We then read, “When they heard this, they were silenced. And they praised God, saying, “Then God has given even to the Gentiles the repentance that leads to life.”


That not only says Christianity included those who the Jews considered to be Gentiles, as it equally says (without saying) all Jews who do not receive Yahweh in marriage and the resurrection of His Son within their souls are Gentiles.


Can you see that?


<Look for nodding heads and stunned faces.>


If you can see that, then you can see the same exclusivity exists for everyone … including people who say they are Christians, but never marry their souls to Yahweh, never receiving His Spirit as a Saint, never being spiritually reborn as Jesus, renewed in the flesh.


This says Christianity is not a club to join; and, it is not a religion one is born into by blood or water. It is not a physical expression of beliefs. It is a Spiritual commitment, through willing sacrifice of self – submission of self into a divine marriage – which brings about the soul of Jesus to be resurrected within one’s soul


One’s soul born into a mortal body, bound to die, receives the gift of eternal salvation by being reborn as Jesus. Salvation only comes from that marriage gift received.


In Psalm 148, which is only sung on this fifth Sunday of Easter in Year C, the words of David need to be seen like him having had a divine vision. He sings of “angels, the sun and the moon and the stars, sea monsters, all forms of weather, mountains, trees, animals like Peter saw, and humans rich and poor, young and old."


All of that sings symbolically, as the metaphor of a divine vision.


The repeated theme in Psalm 148 is “praise.” Some form of the Hebrew word “hallu” is written, thirteen times (in fourteen verses), all meaning “praise.”


Included in that number are two translations that say “Hallelujah!,” where that is actually two Hebrew words put together: “hallu” and “YAH.” The word “YAH” is short for “Yahweh.” So, “hallelujah” says “Praise Yahweh!”


Now, in verse one we sing, “Praise YAH! Praise Yahweh from the heavens; praise him in the heights.” The metaphor of “heavens” needs to be read as the “spirits,” with “the heights” a divine possession that takes an ordinary soul and raises it to the “heights” of everlasting life.


When that concept is heard to sing, “Praise Yahweh! Praise Yahweh from our souls; praise him from the presence of Jesus within,” then David wrote a song that was to be sung by all souls that would be raised from the dead. Thus, it is only an Easter song of praise.


Can you see how “heavens” means “souls” married to Yahweh and the “heights” are symbolic of Jesus reborn within?


<Look for nodding heads or shocked faces.>


If you can adjust your mind’s eye to seeing that, then look at how verse two sings: “praise him all his angels; praise him all hosts of hosts.”


This is like the vison John saw, with angels surround the throne and elders talking to him. John was in a soul state; so, John, like David, was a soul married to Yahweh’s Spirit, with each a soul united with a Yahweh elohim – or an ‘angel in the flesh.’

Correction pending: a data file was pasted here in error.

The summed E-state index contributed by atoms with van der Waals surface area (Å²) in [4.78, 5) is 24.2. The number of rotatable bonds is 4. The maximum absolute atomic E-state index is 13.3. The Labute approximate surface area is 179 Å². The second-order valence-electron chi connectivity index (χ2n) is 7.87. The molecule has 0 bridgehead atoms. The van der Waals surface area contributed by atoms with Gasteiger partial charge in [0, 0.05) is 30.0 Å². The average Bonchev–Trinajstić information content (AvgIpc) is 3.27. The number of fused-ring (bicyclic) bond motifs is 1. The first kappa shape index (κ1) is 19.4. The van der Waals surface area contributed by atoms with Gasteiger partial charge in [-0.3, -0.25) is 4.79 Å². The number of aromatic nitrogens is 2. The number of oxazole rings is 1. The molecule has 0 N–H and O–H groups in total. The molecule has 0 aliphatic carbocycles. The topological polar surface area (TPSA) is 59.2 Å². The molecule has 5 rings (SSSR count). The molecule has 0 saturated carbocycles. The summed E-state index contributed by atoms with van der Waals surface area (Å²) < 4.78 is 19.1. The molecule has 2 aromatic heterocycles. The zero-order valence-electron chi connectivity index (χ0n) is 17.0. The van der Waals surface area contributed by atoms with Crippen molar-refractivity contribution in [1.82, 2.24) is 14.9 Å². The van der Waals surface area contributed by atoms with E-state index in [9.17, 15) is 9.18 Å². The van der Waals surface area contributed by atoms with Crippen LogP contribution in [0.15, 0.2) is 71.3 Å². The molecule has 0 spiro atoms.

The “hosts” of such “angels” included the seraphim Isaiah saw in a vision, who were not only eternal spirits out of a flesh body, but David, John, Peter and Isaiah were all souls in bodies of flesh that were allowed into that ‘heavenly’ realm where visions are seen.


In verse five, where David wrote: “let them praise the name of Yahweh, for he commanded and they were created,” this is like how Peter explained, “As I began to speak, the Holy Spirit fell upon them just as it had upon us at the beginning,” before Peter recalled, “John baptized with water, but you will be baptized with the Holy Spirit.”


When Peter and the six spoke as Jesus reborn to Cornelius and his family, it was Yahweh who “commanded and they were created.”


When David said “let them praise the name of Yahweh,” that name is “Israel,” which means a soul “Who Retains God,” where “el” means one of the Yahweh elohim placed within one’s soul.


The name that Christianity uses is “Jesus,” which means “Yahweh Saves.” Thus, “let him praise the name of Yahweh” as Jesus reborn.


Now, in Psalm 148 there are six verses that do not contain a form of the word “praise.” In those six verses there is a lot of duality stated, like “fire and snow; clouds and storms; mountains and hills; fruit trees and cedars; beasts and cattle; and creepy things and flying fowls."


This duality can be viewed as things similar, yet different. In terms of the Acts reading, the vision shown to Peter asked him to determine what was made clean by God. All of the duality in David’s Psalm 148 says it is hard for a soul alone – unmarried to Yahweh – to determine such things. Thus, we need that inner voice to tell us, “What Yahweh has deemed clean, do not call profane.”


Everyone is potentially a soul to be saved by Jesus. Jesus is reborn in the souls of those who are truly Christians. Those seeking to marry Yahweh and become Jesus reborn will need to be officially married by one who is Jesus reborn … a Saint [Holy] with the Spirit of Yahweh [a Christ].


One should not reject anyone because of one’s own judgments. One needs to be led by the judgment of Yahweh, as spoken to one’s soul by the voice of Jesus within.


Thus, Jews who were not Christians were Gentiles; but all Gentiles [including Jews] were welcomed to marry Yahweh and become a Christian, reborn as Jesus.